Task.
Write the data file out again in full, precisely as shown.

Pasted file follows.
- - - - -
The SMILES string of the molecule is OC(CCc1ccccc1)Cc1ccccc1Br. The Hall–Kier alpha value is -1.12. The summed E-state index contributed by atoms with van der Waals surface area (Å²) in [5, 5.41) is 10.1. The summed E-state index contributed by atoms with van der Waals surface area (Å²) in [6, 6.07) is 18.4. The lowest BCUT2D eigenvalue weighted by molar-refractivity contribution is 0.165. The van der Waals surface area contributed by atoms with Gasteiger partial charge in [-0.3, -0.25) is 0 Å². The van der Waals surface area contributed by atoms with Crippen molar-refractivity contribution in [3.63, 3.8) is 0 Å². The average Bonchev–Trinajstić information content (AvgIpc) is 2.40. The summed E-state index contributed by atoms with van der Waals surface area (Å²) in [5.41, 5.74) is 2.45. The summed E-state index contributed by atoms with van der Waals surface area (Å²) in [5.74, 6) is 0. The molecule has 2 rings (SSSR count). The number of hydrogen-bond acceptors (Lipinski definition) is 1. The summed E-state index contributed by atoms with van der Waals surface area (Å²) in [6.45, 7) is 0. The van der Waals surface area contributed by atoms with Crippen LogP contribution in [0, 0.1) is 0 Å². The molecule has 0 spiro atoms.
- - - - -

The SMILES string of the molecule is OC(CCc1ccccc1)Cc1ccccc1Br. The Hall–Kier alpha value is -1.12. The summed E-state index contributed by atoms with van der Waals surface area (Å²) in [5, 5.41) is 10.1. The summed E-state index contributed by atoms with van der Waals surface area (Å²) in [6, 6.07) is 18.4. The lowest BCUT2D eigenvalue weighted by molar-refractivity contribution is 0.165. The van der Waals surface area contributed by atoms with Gasteiger partial charge in [-0.3, -0.25) is 0 Å². The van der Waals surface area contributed by atoms with Crippen molar-refractivity contribution in [3.63, 3.8) is 0 Å². The average Bonchev–Trinajstić information content (AvgIpc) is 2.40. The summed E-state index contributed by atoms with van der Waals surface area (Å²) in [5.41, 5.74) is 2.45. The summed E-state index contributed by atoms with van der Waals surface area (Å²) in [5.74, 6) is 0. The molecule has 2 rings (SSSR count). The number of hydrogen-bond acceptors (Lipinski definition) is 1. The summed E-state index contributed by atoms with van der Waals surface area (Å²) in [6.45, 7) is 0. The van der Waals surface area contributed by atoms with Crippen LogP contribution in [0, 0.1) is 0 Å². The molecule has 0 spiro atoms.